It could be time to wander off into the outback of the net and find somewhere not so games orientated
Getting into different markets is a step in the correct direction.

There are a few people here who use the amiga for non game programs, I am not one of them. I also dont use UAE, I play the original games on the original hardware as they were meant to be played.

If your wondering if I am going to buy OS 4 with new amiga hardware I have to say that unless there is a compelling application that I cant get on the platforms I do have then no I wont. I am sure a few people here will get one just to say they have one, but this wont keep a platform alive.

Porting PC games to any platform is the kiss of death. A few companies tried to port FPS games and other types to the linux platform but nobody wants to play PC ports 6 months to a year after they have them on a PC. You have to provide new content to make any money. If a new style of game i like was made for amiga OS 4 only then I would think about getting the new amiga platform. I dont think I would spend $1500+ for a new platform that just emulates the old A1200 since I already have that and its cheap.

I dont think wondering off to a non games oriented forum will help you much since its just limiting your focus group. Besides a few diehard video toaster users and the old retro gaming people who actually uses the real amiga hardware anymore anyway? A platform cant be launched in a vacuum. Keeping things hush hush just lets rumours run wild or worse kills any interest in the project before its done.

Anyway I wish the amiga OS and platform luck, since I like choices.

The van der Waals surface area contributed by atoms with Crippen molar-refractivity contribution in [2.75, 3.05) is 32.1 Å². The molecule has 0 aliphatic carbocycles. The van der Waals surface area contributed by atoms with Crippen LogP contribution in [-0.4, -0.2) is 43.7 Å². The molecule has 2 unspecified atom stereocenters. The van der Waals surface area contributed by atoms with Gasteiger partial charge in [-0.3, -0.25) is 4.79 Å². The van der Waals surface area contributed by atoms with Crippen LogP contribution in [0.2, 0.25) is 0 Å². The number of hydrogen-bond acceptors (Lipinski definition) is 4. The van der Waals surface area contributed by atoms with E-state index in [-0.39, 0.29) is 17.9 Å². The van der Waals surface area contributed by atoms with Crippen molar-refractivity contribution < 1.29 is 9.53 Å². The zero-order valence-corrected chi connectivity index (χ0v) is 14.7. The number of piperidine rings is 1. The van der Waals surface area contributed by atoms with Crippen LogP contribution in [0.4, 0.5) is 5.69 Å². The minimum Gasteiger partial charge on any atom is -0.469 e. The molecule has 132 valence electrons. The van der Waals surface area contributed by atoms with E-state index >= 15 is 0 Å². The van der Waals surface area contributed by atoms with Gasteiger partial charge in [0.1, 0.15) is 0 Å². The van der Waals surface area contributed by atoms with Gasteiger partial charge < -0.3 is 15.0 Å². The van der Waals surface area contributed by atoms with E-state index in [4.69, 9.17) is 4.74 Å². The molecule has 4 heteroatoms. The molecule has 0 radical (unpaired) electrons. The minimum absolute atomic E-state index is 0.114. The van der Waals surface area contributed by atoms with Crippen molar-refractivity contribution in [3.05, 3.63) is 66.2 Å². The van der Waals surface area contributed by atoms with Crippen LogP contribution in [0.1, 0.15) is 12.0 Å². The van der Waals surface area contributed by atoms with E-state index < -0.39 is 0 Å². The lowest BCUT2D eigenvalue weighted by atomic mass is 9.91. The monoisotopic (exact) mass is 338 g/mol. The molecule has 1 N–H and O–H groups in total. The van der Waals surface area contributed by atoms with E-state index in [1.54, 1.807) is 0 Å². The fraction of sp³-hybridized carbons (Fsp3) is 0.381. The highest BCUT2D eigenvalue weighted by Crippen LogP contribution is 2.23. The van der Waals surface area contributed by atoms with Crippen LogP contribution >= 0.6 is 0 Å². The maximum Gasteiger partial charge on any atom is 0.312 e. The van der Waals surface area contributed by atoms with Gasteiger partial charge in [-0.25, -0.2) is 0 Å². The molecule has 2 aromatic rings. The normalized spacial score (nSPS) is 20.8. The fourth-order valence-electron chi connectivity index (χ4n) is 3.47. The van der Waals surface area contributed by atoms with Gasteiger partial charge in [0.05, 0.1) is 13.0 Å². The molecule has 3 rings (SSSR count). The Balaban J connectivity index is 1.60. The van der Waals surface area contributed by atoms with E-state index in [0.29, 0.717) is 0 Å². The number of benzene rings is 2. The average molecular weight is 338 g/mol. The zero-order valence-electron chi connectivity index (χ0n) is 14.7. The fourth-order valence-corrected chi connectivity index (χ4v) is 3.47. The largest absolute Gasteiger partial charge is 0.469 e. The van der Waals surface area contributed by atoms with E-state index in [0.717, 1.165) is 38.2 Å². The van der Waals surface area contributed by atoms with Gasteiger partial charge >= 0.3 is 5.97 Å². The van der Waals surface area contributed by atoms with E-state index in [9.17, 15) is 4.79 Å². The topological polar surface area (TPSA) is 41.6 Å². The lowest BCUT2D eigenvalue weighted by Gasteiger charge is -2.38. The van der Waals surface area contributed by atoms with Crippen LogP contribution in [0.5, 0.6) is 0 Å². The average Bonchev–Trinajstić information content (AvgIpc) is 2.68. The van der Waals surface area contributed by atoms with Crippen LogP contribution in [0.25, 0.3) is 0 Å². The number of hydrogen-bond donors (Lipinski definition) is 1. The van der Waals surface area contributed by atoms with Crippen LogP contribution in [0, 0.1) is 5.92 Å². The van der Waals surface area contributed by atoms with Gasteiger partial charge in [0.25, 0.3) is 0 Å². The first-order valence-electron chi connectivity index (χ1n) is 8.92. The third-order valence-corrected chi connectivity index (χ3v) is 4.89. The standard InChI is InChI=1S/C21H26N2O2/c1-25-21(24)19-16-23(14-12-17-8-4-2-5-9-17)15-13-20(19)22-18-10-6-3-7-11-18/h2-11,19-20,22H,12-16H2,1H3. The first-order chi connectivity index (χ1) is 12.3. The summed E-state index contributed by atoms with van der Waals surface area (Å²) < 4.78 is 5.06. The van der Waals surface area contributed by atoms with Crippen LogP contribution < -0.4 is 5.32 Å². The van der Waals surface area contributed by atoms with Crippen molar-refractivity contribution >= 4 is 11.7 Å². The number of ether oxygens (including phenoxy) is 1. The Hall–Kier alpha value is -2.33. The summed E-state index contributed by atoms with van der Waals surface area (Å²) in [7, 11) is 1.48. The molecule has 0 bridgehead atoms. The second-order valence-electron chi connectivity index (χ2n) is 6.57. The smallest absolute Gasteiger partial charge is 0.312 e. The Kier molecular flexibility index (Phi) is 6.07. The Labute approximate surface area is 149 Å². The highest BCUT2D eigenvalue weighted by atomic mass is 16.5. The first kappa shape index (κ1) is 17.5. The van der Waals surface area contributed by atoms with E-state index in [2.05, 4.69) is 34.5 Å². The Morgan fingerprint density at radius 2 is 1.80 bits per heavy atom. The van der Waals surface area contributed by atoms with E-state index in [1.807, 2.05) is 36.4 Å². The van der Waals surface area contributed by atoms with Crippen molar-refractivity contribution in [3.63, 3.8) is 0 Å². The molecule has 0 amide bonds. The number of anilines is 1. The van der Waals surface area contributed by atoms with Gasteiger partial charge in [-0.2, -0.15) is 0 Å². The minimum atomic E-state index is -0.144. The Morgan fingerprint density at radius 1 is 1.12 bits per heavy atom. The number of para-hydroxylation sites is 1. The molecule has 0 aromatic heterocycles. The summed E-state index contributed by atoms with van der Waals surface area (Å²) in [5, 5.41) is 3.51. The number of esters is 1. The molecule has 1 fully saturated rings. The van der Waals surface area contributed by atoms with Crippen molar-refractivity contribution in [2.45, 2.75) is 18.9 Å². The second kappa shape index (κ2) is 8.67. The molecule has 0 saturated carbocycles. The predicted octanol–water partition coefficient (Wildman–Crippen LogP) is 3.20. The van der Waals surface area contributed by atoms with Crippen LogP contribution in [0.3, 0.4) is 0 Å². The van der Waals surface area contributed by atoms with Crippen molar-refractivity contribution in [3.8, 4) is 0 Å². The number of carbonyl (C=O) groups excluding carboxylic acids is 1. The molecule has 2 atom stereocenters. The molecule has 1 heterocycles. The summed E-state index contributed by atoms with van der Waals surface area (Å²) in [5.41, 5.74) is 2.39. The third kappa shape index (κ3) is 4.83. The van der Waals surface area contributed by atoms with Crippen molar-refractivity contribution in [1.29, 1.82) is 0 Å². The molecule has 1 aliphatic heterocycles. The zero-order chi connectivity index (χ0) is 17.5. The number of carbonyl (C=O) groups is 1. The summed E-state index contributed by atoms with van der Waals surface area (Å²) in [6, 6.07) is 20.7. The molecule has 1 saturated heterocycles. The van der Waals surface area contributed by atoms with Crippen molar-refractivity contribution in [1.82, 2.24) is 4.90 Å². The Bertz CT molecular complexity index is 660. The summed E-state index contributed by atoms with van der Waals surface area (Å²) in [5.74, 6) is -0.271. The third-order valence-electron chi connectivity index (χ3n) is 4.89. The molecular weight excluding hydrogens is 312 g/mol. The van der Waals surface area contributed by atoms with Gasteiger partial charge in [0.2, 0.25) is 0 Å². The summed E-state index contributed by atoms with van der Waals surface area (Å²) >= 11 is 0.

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Old 02 November 2003, 02:05   #29
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Originally posted by Unknown_K
Anyway I wish the amiga OS and platform luck, since I like choices.
Thanks for the positive thinking Unknown_K
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Old 02 November 2003, 02:40   #30
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Quote:
Originally posted by Unknown_K
Getting into different markets is a step in the correct direction.
Yep, the following info was published in the last couple of issues of TAM (Total Amiga Magazine).

They're looking at the 'kiosk' type applications where the amiga did well in the past, but also the server market... for an average medium sized ISP, they reckon that using the MicroA1 (ITX) will save the company 100,000 per year just for electricity and take up a quarter of the space, then there's vastly reduced running temperature of G3 cpu's compared to intel/amd, add to that a system that if it crashes will restart itself within 10 seconds unless something really serious has happened...
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Old 02 November 2003, 02:50   #31
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Quote:
Originally posted by Severin
Yep, the following info was published in the last couple of issues of TAM (Total Amiga Magazine).